December 2017 Commencement Speaker
TU alumna Rilla Askew is the author of four novels, a book of stories and a collection of creative nonfiction.
A fifth generation Oklahoman, she graduated from The University of Tulsa with a BFA in Theatre Performance in 1980 before moving to New York to become an actress. In New York, Askew soon turned to writing plays and then fiction. In 1987, she enrolled in the writing program at Brooklyn College, where she received her MFA in 1989. She published her first book, Strange Business, a collection of stories set in a fictional small town in southeastern Oklahoma, in 1992. Critical and popular responses to her work soon followed. Askew is a PEN/Faulkner finalist, has received the American Book Award, the Myers Book Award and the Violet Crown Award. Her work has been included in Prize Stories: The O. Henry Awards. She has twice received the Western Heritage Award for Best Novel and is a three-time recipient of the Oklahoma Book Award.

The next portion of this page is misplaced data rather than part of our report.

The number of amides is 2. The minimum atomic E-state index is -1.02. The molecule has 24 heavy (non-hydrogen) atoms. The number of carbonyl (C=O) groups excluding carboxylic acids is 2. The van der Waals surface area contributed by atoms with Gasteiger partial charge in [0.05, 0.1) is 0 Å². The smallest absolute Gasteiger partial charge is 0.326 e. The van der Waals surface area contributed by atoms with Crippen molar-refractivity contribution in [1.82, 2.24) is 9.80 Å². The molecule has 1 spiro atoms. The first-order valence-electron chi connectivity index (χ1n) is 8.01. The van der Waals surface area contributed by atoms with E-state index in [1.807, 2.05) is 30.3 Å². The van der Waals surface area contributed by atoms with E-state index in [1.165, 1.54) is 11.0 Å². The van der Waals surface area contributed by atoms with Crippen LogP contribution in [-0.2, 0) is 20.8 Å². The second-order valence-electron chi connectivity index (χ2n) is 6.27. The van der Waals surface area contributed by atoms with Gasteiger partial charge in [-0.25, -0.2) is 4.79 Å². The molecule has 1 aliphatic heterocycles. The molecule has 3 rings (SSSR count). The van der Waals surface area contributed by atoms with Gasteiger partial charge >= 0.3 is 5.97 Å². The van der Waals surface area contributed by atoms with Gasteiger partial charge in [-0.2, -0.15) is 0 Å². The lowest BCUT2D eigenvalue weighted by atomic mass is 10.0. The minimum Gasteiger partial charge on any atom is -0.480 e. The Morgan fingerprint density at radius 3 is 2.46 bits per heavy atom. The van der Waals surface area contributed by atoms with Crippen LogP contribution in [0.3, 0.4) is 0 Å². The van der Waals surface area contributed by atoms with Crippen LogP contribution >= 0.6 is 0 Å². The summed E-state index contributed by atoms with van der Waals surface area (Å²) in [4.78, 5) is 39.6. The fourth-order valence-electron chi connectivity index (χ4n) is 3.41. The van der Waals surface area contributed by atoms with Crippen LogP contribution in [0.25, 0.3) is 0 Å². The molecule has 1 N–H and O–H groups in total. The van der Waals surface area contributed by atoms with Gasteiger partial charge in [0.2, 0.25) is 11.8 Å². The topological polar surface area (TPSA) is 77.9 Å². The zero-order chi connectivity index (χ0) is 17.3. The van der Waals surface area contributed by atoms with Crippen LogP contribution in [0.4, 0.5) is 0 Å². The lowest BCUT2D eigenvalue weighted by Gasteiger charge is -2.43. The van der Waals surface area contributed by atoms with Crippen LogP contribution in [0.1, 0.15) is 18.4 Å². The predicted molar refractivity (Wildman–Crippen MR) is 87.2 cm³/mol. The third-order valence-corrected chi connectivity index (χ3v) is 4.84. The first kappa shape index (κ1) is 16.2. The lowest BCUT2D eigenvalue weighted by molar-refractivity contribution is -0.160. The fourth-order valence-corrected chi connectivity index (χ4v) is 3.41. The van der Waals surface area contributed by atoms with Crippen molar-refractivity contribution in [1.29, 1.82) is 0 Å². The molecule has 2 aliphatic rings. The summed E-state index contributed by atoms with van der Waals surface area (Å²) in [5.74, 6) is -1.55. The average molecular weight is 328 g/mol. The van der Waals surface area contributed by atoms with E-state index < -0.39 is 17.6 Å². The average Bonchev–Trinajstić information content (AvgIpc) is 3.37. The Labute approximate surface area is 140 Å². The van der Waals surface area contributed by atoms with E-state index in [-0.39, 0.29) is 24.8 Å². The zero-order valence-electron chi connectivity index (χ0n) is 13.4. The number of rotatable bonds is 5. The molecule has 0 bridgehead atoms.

Askew’s writing is deeply grounded in the Oklahoma landscape and experience. Her first novel, The Mercy Seat, was inspired by old stories about her family’s migration into Indian Territory in the late 1800s. She has written about the 1921 Tulsa Race Riot in her novel Fire in Beulah and about the homeless and dispossessed during the Great Depression in her novel Harpsong. Her most recent novel, Kind of Kin, is the story of a fractured family and small-town community at the vortex of Oklahoma’s immigration laws. Her latest book, Most American: Notes from a Wounded Place, is a collection of creative nonfiction that posits Oklahoma, its history and character, as the most American of places. Askew’s essays and short fiction have appeared in Tin House, World Literature Today, Nimrod, TriQuarterly, The Daily Beast, The Daily Telegraph, and elsewhere.
A former Fellow at Civitella Ranieri in Umbertide, Italy, Askew was a featured reader at the 2008 International Chinese and World Literature Conference in Beijing. In 2009, she received the Arts and Letters Award from the American Academy of Arts and Letters. She is a member of the Oklahoma Writers Hall of Fame and received the 2011 Arrell Gibson Lifetime Achievement Award from the Oklahoma Center for the Book. She and her husband, actor Paul Austin, live in Norman, where Askew teaches creative writing at the University of Oklahoma.